Big data is still an enigma to many people. It’s a relatively new term that was only coined during the latter part of the last decade. While it may still be ambiguous to many people, since it’s inception it’s become increasingly clear what big data is and why it’s important to so many different companies.
The term big data doesn’t just refer to the enormous amounts of data available today, it also refers to the whole process of gathering, storing and analyzing that data. Importantly, this process is being used to make the world a better place.
Since big data as we know it today is so new, there’s not a whole lot of past to examine, but what there is shows just how much big data has evolved and improved in such a short period of time and hints at the changes that will come in the future. Importantly, big data is now starting to move past being simply a buzzword that’s understood by only a select few. It’s become more mainstream, and those who are actually implementing big data are finding great success.
In the past, big data was a big business tool. Not only were the big businesses the ones with the huge amounts of information, but they were also the ones who had sufficient capital to get big data up and running in the first place. Big data is still an enigma to many people. It’s a relatively new term that was only coined during the latter part of the last decade. While it may still be ambiguous to many people, since it’s inception it’s become increasingly clear what big data is and why it’s important to so many different companies. It used to be that in order to use big data technology, a complex and costly on-premise infrastructure had to be installed. Along with that expensive hardware came the responsibility to assemble an expert team to run and maintain the system and make sense of the information. It wasn’t easy, and it wasn’t a small business friend.
Big data in the cloud changed all of that. It turned out to be the perfect solution for many companies. It doesn’t require any on-premise infrastructure, which greatly reduces the startup costs. It also doesn’t require the same amount of data gurus on the team because of how much can be done by the cloud company itself. Big data in the cloud has been one of the key components in big data’s quick ascent in the business and technology world. Big data in the cloud is also vital because of the growing amount of information each day. It’s extremely hard to scale your infrastructure when you’ve got an on-premise setup to meet your information needs. You have to install more hardware for more data, or waste space and money with unused hardware, when the data is less than expected. That problem doesn’t exist with big data in the cloud. Companies can scale up and down as their needs require, without significant financial cost.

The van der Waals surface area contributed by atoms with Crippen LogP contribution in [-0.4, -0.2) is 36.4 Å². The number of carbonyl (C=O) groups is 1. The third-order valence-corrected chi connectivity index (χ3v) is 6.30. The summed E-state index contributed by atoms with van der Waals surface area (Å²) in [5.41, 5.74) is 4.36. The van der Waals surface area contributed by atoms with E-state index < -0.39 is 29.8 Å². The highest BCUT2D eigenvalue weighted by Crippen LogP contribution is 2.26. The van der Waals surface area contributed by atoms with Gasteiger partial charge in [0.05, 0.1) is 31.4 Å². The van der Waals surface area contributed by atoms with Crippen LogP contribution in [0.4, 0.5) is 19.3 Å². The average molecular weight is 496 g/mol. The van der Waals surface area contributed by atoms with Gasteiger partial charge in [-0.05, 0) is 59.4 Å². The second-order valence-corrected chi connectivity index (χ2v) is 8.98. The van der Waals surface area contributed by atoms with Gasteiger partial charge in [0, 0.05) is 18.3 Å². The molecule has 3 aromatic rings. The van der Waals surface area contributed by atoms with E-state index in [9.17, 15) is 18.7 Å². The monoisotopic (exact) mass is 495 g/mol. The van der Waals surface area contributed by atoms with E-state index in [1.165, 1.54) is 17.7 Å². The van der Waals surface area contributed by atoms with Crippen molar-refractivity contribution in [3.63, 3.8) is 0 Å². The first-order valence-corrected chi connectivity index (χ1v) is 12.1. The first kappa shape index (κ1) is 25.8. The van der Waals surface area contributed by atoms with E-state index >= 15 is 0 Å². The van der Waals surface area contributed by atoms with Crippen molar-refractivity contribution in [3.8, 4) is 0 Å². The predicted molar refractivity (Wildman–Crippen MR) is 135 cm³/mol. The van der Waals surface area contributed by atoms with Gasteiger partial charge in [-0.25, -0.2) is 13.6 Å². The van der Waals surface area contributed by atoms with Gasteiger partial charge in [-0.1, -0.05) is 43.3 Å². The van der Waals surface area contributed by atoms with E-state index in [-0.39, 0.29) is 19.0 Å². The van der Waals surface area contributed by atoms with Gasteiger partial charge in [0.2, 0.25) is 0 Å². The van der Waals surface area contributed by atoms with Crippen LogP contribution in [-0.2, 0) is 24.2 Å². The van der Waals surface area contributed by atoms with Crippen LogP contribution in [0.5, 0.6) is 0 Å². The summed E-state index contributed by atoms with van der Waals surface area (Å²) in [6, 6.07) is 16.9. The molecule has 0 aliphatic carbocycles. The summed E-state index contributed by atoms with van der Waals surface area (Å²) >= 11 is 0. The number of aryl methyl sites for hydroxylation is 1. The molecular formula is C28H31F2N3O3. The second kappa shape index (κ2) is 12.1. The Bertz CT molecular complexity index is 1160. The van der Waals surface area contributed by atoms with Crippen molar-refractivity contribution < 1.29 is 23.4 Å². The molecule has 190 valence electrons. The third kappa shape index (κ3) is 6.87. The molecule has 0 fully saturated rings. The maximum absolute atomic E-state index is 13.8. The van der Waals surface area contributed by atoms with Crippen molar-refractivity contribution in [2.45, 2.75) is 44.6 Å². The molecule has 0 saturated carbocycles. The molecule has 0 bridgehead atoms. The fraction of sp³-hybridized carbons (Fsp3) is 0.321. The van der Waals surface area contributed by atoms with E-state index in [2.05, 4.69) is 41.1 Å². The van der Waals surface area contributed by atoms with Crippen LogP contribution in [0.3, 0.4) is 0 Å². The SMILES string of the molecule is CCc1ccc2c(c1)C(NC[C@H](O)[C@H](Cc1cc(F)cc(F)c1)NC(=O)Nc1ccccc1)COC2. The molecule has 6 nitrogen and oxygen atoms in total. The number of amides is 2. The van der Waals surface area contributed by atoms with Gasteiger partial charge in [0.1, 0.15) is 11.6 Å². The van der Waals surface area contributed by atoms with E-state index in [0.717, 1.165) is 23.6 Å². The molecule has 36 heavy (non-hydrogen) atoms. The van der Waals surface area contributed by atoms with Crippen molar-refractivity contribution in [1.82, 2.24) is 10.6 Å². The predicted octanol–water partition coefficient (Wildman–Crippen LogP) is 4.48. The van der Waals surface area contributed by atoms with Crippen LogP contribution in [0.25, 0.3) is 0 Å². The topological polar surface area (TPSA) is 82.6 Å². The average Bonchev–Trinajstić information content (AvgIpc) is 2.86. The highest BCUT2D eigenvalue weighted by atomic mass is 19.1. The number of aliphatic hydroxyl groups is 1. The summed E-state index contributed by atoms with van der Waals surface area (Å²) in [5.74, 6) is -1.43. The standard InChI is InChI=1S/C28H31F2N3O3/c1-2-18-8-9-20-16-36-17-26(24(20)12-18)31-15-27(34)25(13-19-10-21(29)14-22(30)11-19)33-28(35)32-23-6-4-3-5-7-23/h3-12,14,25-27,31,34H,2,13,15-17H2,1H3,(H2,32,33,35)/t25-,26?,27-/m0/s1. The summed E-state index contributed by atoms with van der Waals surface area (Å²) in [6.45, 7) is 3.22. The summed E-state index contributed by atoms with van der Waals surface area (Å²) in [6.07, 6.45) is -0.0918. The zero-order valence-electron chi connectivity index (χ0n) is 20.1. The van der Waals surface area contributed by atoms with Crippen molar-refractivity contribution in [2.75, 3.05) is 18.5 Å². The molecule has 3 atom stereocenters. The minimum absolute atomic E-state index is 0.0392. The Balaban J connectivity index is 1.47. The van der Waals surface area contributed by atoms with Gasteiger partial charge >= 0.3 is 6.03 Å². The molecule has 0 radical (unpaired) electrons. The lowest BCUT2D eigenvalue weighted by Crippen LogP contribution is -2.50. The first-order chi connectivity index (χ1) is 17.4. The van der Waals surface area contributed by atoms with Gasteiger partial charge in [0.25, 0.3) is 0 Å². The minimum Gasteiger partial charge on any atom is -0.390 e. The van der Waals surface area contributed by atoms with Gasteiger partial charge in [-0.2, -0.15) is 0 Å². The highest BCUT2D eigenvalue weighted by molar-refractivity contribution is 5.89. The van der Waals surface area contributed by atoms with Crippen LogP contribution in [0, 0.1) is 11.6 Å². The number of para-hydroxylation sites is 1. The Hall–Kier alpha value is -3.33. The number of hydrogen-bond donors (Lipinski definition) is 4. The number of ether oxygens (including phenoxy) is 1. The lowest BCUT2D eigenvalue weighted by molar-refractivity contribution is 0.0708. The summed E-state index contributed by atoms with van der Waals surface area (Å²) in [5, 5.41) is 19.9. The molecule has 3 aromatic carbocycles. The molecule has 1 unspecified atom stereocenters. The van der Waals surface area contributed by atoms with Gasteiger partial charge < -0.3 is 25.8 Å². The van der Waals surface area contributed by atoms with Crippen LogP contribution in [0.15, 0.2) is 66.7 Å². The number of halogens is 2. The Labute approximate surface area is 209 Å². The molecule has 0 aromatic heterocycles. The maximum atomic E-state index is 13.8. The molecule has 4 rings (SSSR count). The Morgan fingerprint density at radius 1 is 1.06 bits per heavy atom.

Big data has also evolved in its use since it’s inception. Today, we see it being used in the military to reduce injuries, in the NBA to monitor every movement on the floor during a game, in healthcare to prevent heart disease and cancer and in music to help artists go big. We’re seeing that it has no limits. It’s fundamentally changing the way we do things. There’s so much advancement that’s coming to fruition because of it. With the increased availability and affordability, the changes are only going to increase.
The increase in big data also means that companies are beginning to realize how important it is to have excellent data analysts and data scientists. Companies are also beginning to implement executive positions like chief data officer and chief data analyst. The ripple effect is being felt in education, where universities and colleges are scrambling to provide learning for tomorrow’s data specialists. There’s an enormous demand for data-literate people that’s continually on the rise.
It hasn’t been around for long, but big data has been constantly evolving and that will only continue. With an increase in technology and data, consumers can expect to see enormous differences across a broad spectrum of industries. Big data is here to stay. As it continues to grow and improve, those who adopt big data to discover the next competitive advantage are going to find success ahead of their non-big data counterparts.